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October 8, 2004

Russia-Venezuela Alliance Takes Flight


by Humberto Márquez

CARACAS - The Venezuelan army plans to acquire 40 Russian helicopters within the next few months in the first step towards a new "strategic alliance" with Moscow promoted by President Hugo Chávez, who is further marking his distance from Washington.

The deal was agreed this week in the Russian capital by Vice President José Vicente Rangel, a veteran politician of the Venezuelan left, and army commander General Raúl Baduel as part of business and bilateral economic and technological cooperation accords worth around $1 billion.

Russian companies also announced their interest in investing $500 million in an alumina plant – alumina is used to produced aluminum – in southeastern Venezuela, and in investing capital and technology in joint ventures in the oil and natural gas industry.

According to Venezuelan Ambassador to Russia Carlos Mendoza, Russian President Vladimir Putin will visit Venezuela in late November.

The helicopters will reduce the Venezuelan government's reliance on U.S. weaponry and technology. They will be deployed along the country's western border with Colombia, whose right-wing government is a staunch ally of the U.S. administration of George W. Bush, who has sent hundreds of military advisers to back Colombia's fight against leftist insurgents.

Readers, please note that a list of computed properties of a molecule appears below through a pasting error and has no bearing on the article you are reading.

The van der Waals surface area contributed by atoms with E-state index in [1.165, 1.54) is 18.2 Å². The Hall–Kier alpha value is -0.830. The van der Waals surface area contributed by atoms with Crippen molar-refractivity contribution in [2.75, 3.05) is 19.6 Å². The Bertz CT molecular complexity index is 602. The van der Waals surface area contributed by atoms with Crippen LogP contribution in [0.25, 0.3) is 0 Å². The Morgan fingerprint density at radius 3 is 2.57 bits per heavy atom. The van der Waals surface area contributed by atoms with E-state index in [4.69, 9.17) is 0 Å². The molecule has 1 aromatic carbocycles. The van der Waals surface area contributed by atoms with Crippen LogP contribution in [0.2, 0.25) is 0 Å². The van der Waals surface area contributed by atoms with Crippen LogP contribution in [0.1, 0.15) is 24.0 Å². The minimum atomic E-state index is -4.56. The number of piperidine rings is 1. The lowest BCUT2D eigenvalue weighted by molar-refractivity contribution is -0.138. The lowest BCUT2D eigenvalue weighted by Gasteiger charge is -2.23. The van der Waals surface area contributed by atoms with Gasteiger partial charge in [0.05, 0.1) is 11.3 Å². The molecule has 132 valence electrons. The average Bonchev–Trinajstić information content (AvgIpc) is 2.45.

"I still have doubts as to whether the sale of the helicopters will actually go through, especially if we're talking about gunship helicopters or helicopters that can be fitted with missiles, because Russia inherited the Soviet Union's respect for the U.S. superpower's areas of influence," Carlos Romero, a professor of graduate studies in international relations at the Central University in Caracas, told IPS.

Before heading to Moscow this week, Rangel said the helicopters would be basically used as backup for patrols along the border. Last month, irregular combatants from Colombia, who have still not been identified, crossed into Venezuela and killed five Venezuelan soldiers and an oil company engineer.

The helicopters would also be used for civil defense in emergencies and disasters, and to fight forest fires, the vice president added.

Political analyst Alberto Garrido at the University of Los Andes in southwestern Venezuela told IPS that "the purchase of arms from Russia forms part of Chávez's long-term project, which envisions his Bolivarian social revolution catching on in the rest of South America to counter U.S. hegemonic designs, whose military vanguard is in Colombia."

Another local academic, Aníbal Romero at the Simón Bolívar University, cited rumors according to which Venezuela may try to acquire MiG-29 combat planes and light arms from the Ukraine after purchasing the Mi-26 helicopters. In his view, that could open the doors to military cooperation between Venezuela and Cuba, which uses those weapons systems.

"I don't think our officers will learn Russian quickly, to read the manuals and train with the new weaponry. That task will undoubtedly fall to the Cubans," said Aníbal Romero, who believes "the [Chávez] regime is taking advantage of the Yanqui [U.S.] shortsightedness and insatiable appetite for oil."

But Rangel noted that the helicopters that Venezuela plans to buy are already used by other countries in the region, like Mexico, Peru and even Colombia.

Garrido pointed out that the left-leaning Chávez has repeatedly underlined Venezuela's neutrality with respect to Colombia's four-decade armed conflict.